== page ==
Why this P.E.I. doctor enjoyed his holiday more this year

·2 min read
'When you’re away you’d be worried about the paperwork building up behind you or what might await you on your return,' says Dr. Padraig Casey.    (Wayne Thibodeau/CBC - image credit)
'When you’re away you’d be worried about the paperwork building up behind you or what might await you on your return,' says Dr. Padraig Casey. (Wayne Thibodeau/CBC - image credit)

Dr. Padraig Casey, a family physician and president of the Medical Society of P.E.I., was able to relax more on his summer holiday this year, because of a change in how his practice operates.

Casey is part of Cornwall/Crapaud Medical Home, one of five medical homes launched by the Department of Health in April. The medical homes practise a team-based approach to patient care. Not every patient visit involves the doctor — it could be a registered nurse, a physiotherapist, or another health professional as appropriate.

"There were definitely challenges at the beginning to convince some patients that they didn't need to see a doctor every time they came," said Casey.

"But because of the quality of the care and the good access at the clinic in Cornwall those problems quickly receded."

And a side effect of the way the practice works is more peace of mind for Casey.

Previously, working on his own, Casey essentially had to shut down his practice when he took time off, which only meant putting off work to be done, and working evenings and weekends in an effort to catch up when he returned.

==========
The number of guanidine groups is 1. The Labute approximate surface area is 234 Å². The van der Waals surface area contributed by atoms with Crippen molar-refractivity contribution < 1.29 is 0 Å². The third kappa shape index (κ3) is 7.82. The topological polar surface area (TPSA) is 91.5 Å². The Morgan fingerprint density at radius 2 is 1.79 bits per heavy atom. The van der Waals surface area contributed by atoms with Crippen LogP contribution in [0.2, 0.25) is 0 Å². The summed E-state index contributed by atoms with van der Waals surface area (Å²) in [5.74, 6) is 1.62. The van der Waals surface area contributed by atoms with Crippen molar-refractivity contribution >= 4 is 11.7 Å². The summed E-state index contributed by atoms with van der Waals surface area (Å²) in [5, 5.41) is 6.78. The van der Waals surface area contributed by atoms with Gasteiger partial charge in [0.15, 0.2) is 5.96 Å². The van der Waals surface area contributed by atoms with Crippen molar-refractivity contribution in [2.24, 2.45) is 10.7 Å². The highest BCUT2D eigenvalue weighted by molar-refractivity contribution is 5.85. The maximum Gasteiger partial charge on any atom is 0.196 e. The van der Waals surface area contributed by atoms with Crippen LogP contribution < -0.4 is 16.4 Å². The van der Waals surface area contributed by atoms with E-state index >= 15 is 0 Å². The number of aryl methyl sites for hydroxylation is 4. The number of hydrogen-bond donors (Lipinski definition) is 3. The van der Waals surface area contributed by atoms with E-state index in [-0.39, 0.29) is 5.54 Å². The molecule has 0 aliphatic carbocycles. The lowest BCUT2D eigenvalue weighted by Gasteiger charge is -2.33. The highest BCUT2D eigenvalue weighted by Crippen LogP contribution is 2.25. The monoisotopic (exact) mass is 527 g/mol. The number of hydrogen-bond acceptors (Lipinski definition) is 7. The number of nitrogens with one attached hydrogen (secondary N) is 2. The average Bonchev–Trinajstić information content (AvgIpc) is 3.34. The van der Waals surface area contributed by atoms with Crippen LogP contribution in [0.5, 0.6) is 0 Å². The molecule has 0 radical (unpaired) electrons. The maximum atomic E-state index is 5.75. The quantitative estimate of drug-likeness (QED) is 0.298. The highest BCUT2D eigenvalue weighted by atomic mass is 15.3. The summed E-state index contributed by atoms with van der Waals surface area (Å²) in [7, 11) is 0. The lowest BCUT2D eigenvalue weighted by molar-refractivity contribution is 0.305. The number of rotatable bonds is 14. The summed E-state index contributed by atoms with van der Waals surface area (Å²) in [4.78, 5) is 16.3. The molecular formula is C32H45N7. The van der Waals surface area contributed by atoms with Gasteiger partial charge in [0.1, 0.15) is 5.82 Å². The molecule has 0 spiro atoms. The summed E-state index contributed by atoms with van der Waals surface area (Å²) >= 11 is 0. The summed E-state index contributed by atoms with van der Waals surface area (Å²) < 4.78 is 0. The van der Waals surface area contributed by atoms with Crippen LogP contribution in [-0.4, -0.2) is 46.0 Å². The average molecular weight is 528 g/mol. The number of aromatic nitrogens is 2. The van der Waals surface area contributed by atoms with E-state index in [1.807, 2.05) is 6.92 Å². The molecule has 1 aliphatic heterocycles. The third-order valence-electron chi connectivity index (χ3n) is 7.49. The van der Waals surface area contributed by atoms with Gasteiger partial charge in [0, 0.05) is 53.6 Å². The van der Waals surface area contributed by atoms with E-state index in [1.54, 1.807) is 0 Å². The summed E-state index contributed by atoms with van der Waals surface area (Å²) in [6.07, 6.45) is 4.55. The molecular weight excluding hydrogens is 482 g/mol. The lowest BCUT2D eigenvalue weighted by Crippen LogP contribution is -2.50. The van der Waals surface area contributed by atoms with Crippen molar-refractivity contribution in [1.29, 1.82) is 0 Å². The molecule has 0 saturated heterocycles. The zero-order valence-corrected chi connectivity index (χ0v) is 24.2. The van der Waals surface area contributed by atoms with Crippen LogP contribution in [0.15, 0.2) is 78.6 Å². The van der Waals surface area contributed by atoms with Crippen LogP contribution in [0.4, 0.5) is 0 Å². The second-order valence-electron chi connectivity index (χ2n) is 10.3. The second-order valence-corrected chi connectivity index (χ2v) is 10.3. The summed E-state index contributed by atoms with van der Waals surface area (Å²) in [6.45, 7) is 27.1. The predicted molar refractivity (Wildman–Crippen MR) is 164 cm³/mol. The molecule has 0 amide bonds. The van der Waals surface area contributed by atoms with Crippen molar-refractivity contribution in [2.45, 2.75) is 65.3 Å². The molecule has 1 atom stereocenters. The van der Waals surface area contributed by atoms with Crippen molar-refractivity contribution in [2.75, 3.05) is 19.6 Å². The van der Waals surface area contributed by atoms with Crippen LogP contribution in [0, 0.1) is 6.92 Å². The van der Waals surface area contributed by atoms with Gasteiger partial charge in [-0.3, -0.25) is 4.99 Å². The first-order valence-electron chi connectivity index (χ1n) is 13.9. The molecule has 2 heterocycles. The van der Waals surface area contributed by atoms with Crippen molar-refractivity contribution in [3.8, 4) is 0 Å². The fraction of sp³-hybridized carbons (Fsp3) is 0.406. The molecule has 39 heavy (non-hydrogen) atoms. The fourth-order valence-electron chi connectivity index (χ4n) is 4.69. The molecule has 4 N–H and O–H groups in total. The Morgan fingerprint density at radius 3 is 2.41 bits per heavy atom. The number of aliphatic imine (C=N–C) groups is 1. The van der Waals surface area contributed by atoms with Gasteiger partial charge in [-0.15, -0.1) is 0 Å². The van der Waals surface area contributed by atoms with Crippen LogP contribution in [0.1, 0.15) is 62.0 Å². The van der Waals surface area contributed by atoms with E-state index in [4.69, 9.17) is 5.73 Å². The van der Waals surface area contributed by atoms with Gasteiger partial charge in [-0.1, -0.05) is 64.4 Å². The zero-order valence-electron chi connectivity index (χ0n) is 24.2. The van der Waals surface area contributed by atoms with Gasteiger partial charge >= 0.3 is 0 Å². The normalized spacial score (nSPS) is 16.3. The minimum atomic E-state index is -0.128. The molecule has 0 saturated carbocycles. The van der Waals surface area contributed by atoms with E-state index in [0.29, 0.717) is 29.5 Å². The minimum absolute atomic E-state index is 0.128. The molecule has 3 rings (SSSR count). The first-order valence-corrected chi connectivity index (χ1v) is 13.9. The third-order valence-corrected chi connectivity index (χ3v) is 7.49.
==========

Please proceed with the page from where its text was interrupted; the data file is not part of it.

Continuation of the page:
"When you're away you'd be worried about the paperwork building up behind you or what might await you on your return," he said.

"And also, your patients aren't getting the care they need, or maybe their results are not getting checked when you're away."

The system is better for doctors, who can take a well-earned break, and patients, who aren't put on hold while their doctor is away, said Casey.

Decades-old bureaucracy a barrier

The medical home is the new preferred model of care, says the Department of Health, but Casey said there are still problems with getting them established.

While medical professionals are keen to join them, and establishing them is the declared mission of government, there is a lot of bureaucracy and red tape in the middle getting in the way.

"We have cultures and systems built up in P.E.I. that have been decades in the making, in terms of funding and authorizing things like hiring and spending," said Casey.

Hiring the appropriate staff, such as nurse practitioners, RNs and physiotherapists can bog down in that decades-old bureaucracy, he said.

The medical society is working with Health P.E.I. and the Department of Health to remove those barriers, he said.